CrossFit Draws Numbers, But Also Criticism

By Kevin Bruno • Aug 9th, 2013 • Category: Features

Photo credit: Chris Bruno

The sound of death metal blasts through the warehouse-style gym.  Soccer moms and men in their mid 20s sporting tattoos lie on the floor gasping for air next to a dozen barbells loaded with weights.  This is what you are likely to find when walking into a gym that specializes in CrossFit, one of the biggest workout fads to hit the fitness industry in the past decade.

CrossFit attracts people of all ages from different walks of life.  A strength- and conditioning-based workout program, CrossFit incorporates Olympic-style lifts with some gymnastic and strongman exercises.  Workouts are normally performed within a group or class and often last no longer than 30 minutes, without any rest.

Like every new fad, Crossfit has its naysayers.  Many within the bodybuilding and fitness community feel that CrossFit is just another gimmick or marketing strategy to gobble up members’ money.  “It’s definitely not for everyone,” says Robert Rodriguez, who’s been involved in the bodybuilding and fitness industry since the 1980s.  “It’s more for people that are young and healthy enough to perform those dangerous lifts.  Anyone else there is just a ticking time bomb and an injury is waiting to happen.”

Unlike the traditional fitness gym where you will find many resistance machines across the gym floor and members working out independently to their own program, CrossFit is based around a community of people working out together.  Only free weights such as barbells, dumbbells, and pull-up bars can be found at a CrossFit gym.

Bodybuilding gyms and general fitness centers have been around since the days of Arnold Schwarzenegger’s competitive bodybuilding career in the 1970s.  These gyms usually average about $25-$60 a month for a membership, while most CrossFit gyms cost $100-$200 a month.  “It’s way too expensive as well, considering you can pay less than half that and perform the same exercises at a regular gym without hurting your wallet,” said Rodriguez.

Many also feel that CrossFit has gained the reputation of having a “cult-like” following and has just been a way for people to feel they belong to a special club.  However, David Plumey, owner and coach of Shoreline CrossFit in Branford, Connecticut feels that this characteristic is what drives CrossFit.  “I completely agree that it has attracted a cult following,” he said.  ”People are compulsive and feed off of the energy generated by others.  Finishing one of these workouts is like surviving a plane crash.  When you see raw human effort and emotion, it brings people together.”

Recently, CrossFit has been seen not only as a gym or workout regimen, but also as a sport.  Since 2007, CrossFit has hosted an annual competition known as the CrossFit Games, where the highest ranked athletes across the country compete for prize money and to be named “the fittest on earth.”

The first ever Crossfit Games were hosted on a private ranch during a backyard barbecue in Aromas, California and featured only a handful of competitors.  Today, the games have grown into a full-fledged commercial event that takes place over an entire week in the Home Depot Center in Carson, California.  With the increase in CrossFit gyms across the country, there are now regional competitions that qualify competitors for entry into the Games.  In 2012, the CrossFit games were broadcast around the globe on ESPN, proving how much the sport has grown in a relatively short time.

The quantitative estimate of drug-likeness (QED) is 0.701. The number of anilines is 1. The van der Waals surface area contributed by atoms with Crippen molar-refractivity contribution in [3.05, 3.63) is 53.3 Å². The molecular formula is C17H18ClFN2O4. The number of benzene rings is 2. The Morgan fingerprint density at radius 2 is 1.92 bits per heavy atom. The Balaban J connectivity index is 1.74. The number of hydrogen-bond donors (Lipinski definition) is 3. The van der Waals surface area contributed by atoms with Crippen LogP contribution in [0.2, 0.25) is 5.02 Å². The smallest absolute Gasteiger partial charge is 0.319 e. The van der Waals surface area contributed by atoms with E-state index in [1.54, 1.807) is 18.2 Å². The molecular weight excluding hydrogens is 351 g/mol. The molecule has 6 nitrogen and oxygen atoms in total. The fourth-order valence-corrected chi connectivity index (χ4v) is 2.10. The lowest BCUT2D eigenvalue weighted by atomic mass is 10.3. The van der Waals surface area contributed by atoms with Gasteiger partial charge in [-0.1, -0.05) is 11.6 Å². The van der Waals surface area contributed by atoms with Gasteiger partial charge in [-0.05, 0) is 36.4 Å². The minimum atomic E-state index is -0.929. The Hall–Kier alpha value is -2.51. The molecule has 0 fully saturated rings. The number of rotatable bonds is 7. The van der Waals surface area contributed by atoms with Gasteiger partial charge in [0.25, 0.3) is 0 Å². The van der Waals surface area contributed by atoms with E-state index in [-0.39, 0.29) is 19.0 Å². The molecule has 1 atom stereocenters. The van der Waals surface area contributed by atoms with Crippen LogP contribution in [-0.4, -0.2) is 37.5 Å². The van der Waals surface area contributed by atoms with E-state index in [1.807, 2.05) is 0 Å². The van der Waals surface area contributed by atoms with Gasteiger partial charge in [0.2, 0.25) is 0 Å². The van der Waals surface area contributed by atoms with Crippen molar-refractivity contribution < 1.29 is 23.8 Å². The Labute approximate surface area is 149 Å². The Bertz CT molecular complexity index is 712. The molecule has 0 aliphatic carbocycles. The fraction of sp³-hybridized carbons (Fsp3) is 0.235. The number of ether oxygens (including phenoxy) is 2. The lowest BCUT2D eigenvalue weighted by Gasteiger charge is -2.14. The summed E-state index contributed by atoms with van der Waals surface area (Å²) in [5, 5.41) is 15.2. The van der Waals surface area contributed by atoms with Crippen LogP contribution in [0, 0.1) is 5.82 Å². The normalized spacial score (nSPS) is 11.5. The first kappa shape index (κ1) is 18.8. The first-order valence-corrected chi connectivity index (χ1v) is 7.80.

When asked how CrossFit differs specifically from the average gym or other sports in general, Plumey said, “Unlike most sports that rely on a team effort, this is an individual sport. Therefore it brings out your weaknesses and forces you to become a better version of yourself.  It’s always changing and every workout is a new challenge.”

WODs, also known as the “workouts of the day,” are posted on the board each day and offer variation to a crossfitter’s regimen.  “The most important difference between CrossFit and your average gym is that here you get results,” Plumey said.

One that can definitely attest to getting results is Shoreline Crossfitter Fabio Lonero.  Lonero has gone through a complete body transformation, starting from a body weight of 248 pounds. He’s dropped to 166 pounds over the span of a year, and his pant size has decreased from 44 to a 33.

“Before starting CrossFit, I knew I had to do something to change my life,” Lonero said.  ”I was heavy, not healthy, and I didn’t like the way I looked or felt.”

Lonero agrees that the social aspect of CrossFit is an added plus. “There’s definitely a social aspect to it, everyone holds each other accountable, it’s what I basically needed to get healthy,” he said.  ”It’s more than just working out, it’s about helping people, and helping others realize that they could do something they can’t do.”

According to an article in the Marine Corps Times, an ex-sailor successfully sued CrossFit for health damaging effects he experienced after performing a workout at an affiliated gym.  The lawsuit ended with a $300,000 reward and bad publicity for CrossFit.  However, Plumey argues that, “CrossFit can be dangerous if not done in the right way or if a coach isn’t skilled.  CrossFit done properly is for everyone.”

In the end, proponents like Lonero don’t hesitate endorsing CrossFit to friends and family members. “I would recommend CrossFit to anyone,” he said.  ”It could change someone’s life, and I’m living proof.  You just have to be willing to put in the work.  It’s the hardest thing I’ve ever done but also the most rewarding.”

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